One of the reasons that POX APIs have been so successful is because they are simple to use, averting all the cryptography stuff in favor of simple tokens.  That’s not to say that unsecured with HTTP POST requests that contain username and password pairs as POX APIs is the right answer in all cases… if it were right, there wouldn’t be so much work around things like CardSpace and OpenId.  It is just easier… and easier means more adoption. 

I love Dare’s point about “private feeds”…

How to properly support private and authenticated feeds is a big problem which Niall highlights but fails to go into much detail on why it is hard. The main problem is that the sites providing the feed have to be sure that the application consuming the feed is secure. At the end of the day, can Bank of America trust that RSS Bandit or Bloglines is doing a good job of adequately protecting the feed from spyware or malicious hackers?

More importantly, even if they certify these applications in some way how can they verify that the applications are the ones accessing the feed? Niall mentions white listing user agents but those are trivial to spoof. With Web-based readers, one can whitelist their IP range but there isn’t a good way to verify that the desktop application accessing your web server is really who the user agent string says it is.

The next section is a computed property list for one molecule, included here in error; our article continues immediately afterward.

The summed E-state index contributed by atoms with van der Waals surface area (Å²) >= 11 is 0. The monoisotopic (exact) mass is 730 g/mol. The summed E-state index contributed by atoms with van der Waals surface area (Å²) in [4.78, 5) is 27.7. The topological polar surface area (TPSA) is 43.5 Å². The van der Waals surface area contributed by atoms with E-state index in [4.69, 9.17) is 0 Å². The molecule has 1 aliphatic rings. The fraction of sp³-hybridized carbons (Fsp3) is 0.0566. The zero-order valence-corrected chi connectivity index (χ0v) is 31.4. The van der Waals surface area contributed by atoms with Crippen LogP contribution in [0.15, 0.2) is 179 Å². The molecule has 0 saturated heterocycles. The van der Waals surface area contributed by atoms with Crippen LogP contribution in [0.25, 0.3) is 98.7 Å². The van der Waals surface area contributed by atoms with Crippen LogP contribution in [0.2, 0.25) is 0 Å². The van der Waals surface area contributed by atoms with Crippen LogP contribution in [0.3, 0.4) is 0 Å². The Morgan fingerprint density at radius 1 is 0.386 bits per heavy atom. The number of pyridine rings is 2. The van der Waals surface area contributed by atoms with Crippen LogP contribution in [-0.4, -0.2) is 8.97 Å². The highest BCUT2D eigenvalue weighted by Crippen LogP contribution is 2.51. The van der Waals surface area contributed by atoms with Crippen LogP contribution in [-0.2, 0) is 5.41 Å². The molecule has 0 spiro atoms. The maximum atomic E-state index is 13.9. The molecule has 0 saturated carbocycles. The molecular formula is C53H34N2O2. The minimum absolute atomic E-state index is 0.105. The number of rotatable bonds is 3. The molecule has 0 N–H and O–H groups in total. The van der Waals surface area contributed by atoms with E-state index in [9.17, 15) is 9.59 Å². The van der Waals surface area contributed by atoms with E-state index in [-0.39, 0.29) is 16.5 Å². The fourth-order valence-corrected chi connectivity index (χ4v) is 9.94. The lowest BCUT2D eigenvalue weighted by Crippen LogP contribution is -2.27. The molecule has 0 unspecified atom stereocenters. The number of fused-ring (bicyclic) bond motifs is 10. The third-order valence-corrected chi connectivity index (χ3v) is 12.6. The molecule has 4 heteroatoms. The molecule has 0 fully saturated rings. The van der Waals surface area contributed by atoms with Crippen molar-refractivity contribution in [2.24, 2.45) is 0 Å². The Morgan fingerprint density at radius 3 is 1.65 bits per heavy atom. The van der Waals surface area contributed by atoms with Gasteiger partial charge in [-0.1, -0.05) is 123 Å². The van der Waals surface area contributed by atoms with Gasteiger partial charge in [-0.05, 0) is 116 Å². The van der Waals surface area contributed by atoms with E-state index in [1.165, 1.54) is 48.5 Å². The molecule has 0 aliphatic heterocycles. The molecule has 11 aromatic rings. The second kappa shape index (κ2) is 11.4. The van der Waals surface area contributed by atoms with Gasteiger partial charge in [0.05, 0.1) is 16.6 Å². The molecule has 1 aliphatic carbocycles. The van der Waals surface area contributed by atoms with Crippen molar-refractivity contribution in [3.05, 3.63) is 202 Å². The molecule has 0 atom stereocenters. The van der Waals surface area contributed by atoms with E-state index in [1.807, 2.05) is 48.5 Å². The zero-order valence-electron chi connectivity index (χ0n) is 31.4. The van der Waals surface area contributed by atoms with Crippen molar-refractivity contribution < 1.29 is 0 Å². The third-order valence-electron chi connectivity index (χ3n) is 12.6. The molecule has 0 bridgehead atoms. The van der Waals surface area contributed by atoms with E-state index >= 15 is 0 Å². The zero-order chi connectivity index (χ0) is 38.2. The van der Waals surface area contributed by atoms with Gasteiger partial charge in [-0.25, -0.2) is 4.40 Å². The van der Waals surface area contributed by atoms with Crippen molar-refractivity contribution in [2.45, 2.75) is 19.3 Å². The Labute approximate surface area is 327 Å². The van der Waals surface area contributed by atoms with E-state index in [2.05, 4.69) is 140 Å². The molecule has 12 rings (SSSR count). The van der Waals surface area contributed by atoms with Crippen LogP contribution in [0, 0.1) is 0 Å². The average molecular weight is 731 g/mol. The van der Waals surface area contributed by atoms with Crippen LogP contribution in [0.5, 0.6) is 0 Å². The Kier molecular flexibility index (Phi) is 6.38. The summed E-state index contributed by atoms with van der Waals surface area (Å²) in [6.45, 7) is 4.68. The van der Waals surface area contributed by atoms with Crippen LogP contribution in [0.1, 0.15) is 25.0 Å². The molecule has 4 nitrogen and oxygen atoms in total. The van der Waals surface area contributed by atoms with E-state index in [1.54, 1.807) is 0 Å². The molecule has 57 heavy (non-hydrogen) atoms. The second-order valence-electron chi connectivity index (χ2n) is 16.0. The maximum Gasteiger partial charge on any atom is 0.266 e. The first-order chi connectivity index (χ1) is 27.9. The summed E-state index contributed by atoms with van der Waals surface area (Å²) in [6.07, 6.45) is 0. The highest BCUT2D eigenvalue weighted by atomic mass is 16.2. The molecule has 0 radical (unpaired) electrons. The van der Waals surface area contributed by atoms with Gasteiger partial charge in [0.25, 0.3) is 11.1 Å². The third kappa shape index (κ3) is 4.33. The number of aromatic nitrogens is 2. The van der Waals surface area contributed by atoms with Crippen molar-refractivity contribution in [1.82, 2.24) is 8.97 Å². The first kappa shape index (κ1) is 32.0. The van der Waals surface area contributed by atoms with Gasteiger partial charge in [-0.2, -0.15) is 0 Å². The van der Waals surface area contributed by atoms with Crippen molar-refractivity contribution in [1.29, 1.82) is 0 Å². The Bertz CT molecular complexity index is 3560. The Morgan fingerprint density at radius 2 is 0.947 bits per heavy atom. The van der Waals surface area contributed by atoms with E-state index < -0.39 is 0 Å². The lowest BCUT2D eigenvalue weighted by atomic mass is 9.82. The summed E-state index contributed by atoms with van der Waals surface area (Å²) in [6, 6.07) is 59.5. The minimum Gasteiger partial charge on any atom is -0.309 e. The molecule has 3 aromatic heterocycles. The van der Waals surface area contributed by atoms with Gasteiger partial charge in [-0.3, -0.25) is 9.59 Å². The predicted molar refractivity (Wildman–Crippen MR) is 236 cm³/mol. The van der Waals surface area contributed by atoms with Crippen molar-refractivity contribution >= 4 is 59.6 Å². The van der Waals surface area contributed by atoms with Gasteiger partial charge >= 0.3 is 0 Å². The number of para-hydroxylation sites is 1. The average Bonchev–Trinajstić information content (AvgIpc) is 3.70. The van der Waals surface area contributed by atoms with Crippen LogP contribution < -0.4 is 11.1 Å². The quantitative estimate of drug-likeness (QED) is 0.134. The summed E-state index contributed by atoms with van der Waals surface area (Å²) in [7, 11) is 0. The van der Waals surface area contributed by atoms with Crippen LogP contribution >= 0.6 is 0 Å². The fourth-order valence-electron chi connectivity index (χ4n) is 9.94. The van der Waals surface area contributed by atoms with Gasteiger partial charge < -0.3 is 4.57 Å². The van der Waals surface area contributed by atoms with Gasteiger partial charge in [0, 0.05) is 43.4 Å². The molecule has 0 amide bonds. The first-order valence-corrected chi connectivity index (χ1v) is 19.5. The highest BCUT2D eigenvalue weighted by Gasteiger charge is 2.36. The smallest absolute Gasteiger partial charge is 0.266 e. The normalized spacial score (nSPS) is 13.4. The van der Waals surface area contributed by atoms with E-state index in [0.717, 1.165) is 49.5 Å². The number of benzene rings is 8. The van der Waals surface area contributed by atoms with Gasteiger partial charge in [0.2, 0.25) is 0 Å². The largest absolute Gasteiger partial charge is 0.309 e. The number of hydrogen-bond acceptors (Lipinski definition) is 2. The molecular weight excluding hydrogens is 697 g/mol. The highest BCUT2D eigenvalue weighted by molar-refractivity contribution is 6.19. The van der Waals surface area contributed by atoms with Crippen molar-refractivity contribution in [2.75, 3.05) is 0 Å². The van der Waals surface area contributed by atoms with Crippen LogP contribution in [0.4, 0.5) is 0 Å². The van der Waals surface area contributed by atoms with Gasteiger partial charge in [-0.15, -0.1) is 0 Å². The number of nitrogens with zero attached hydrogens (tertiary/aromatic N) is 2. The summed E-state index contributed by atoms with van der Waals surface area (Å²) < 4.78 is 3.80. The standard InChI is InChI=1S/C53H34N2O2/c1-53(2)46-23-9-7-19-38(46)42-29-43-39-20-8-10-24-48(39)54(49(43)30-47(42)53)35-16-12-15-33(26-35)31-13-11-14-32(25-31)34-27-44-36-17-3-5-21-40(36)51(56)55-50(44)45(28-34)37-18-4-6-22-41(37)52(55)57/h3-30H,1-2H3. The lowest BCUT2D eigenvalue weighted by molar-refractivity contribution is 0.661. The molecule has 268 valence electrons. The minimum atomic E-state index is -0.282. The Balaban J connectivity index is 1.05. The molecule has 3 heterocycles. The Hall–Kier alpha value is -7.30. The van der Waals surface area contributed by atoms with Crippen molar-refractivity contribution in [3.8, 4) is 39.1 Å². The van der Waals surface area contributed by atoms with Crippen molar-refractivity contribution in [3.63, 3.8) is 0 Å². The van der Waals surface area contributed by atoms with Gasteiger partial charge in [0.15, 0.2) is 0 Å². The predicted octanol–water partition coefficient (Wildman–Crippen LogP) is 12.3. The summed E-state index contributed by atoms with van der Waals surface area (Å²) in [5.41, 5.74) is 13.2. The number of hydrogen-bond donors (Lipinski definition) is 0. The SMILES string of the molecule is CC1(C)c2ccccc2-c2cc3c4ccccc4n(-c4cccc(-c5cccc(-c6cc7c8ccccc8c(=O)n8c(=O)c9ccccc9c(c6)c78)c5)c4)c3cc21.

I actually said recently that I was beginning to favor AJAX APIs over SOAP APIs, and I felt dirty saying it.  I have not hidden that I am a huge believer in WS-*, but I always had a datacenter / enterprise vision of services.  I wasn’t considering how to provide APIs to my customers, because frankly most of my customer base isn’t considering that, either.  When my customers do consider how to provide public APIs, they are much less concerned with monetizing efforts from developers as they are concerned with monetizing services through advertising.  Go to and use their Truveo video search… when you find a video, you go back to their site to actually watch the video.  Instead of taxing the developer, they tax through advertising.

In my single-lensed, WS-* view of the world, it took me awhile to figure out that I was being just as dogmatic about architecture as the people I talk to that have standardized on J2EE for all development.  The same people I used to shake my head in disbelief at… I was guilty of a similar crime.  They aren’t right (especially because they are throwing money down a continually and increasingly flushing toilet), but I wasn’t right to try to apply the bigger web services hammer to everything.  Sometimes HTTP GET is OK, and I am finally on the bandwagon now that we have tooling that actually supports the model.